The administration of Gov. Chris Christie has recently announced that they have finally solved the problem with the financial state of Atlantic City. This week the regulators have settled the remaining tax appeals filed by a number of casino operators based in Atlantic City.
This decision comes as a result of one of the most prominent financial drains which have occurred in the gambling hub located at the seaside. Gov. Christie reported that the state has made all arrangements required with a total of seven casino operators – Bally’s, Caesars, Harrah’s, the Golden Nugget, Tropicana, and the currently non-functioning Trump Plaza and Trump Taj Mahal. Following a long chain of events happening in Atlantic City at the end of last year, the state administration was given the permission to seize control over the resort city.
About six months ago the state of New Jersey managed to arrange the matters around a long-running tax dispute between the resort city and the Borgata casino operator. According to the settlement, Atlantic City had to pay half of its debt towards the casino amounting to $72 million. The total amount of the money the city owed was $165 million, spanning the years 2009 to 2015. However, dollar amounts have not been disclosed for any of the seven settlements announced Wednesday. The administration clarified that a total of $80 million bond ordinances adopted by Atlantic City will be enough to take care of all the payments necessary.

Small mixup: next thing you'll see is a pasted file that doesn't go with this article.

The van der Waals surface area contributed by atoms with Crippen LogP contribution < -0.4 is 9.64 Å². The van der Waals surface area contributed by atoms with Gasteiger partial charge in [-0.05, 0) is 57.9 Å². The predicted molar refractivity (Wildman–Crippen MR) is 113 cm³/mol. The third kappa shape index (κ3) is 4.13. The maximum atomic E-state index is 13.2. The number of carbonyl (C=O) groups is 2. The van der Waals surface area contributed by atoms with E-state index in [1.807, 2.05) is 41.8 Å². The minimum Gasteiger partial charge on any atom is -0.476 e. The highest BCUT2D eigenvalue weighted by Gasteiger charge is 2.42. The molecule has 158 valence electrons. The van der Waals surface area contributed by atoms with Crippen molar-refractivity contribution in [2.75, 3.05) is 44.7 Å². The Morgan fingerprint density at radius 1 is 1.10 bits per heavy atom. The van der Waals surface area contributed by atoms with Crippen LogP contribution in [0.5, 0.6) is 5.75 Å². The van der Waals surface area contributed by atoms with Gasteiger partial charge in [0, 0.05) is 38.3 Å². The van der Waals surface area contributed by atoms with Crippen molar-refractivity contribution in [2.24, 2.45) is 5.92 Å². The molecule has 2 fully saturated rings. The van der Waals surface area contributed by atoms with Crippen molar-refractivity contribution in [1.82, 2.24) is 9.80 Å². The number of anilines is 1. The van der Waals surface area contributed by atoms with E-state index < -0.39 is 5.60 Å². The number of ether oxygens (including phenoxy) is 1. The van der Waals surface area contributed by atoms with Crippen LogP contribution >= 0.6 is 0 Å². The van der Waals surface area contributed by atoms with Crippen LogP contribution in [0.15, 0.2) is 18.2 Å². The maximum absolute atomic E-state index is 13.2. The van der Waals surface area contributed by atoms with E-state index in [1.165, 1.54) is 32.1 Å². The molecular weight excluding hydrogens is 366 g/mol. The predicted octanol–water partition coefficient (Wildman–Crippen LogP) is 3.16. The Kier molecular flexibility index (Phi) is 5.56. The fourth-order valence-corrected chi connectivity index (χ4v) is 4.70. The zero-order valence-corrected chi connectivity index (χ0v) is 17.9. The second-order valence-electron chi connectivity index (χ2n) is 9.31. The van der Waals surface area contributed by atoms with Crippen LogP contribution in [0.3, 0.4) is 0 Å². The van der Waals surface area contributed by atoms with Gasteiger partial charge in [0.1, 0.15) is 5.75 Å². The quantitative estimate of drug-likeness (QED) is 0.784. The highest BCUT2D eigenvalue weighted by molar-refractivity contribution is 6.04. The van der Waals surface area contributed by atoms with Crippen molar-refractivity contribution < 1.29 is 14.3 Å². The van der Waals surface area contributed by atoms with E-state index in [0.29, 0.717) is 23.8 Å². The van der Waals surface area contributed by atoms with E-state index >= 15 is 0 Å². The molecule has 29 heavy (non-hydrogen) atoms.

The root of the problem is the fact that some properties claimed to have paid bigger taxes in tax appeals, which have in turn led to an enormous debt for the gambling resort. Hundreds of millions needed to be paid in order to cover it and save the city of filing for bankruptcy. Meanwhile, there has been another problem on the rise, and namely numerous casino closings which were prevented by the state financial takeover. The Republican Governor Chris Christie stated that the agreements reached this week will provide for the brighter future of the city.
Being in a state of financial distress was what caused the urgent need for intervention by the state authorities. The Local Finance Board in the state unanimously approved the takeover, which is expected to continue for the next five years. The government will be in full control of the financial condition, in order to prevent it from becoming the first municipality of New Jersey since 1938 to go bankrupt.
The newly-granted control gives the state full control over essential functions which are usually overseen by the local leaders. Some of them include appointing and dismissing of employees, trading city assets, reversing decisions made by the city council, as well as renegotiating union contracts.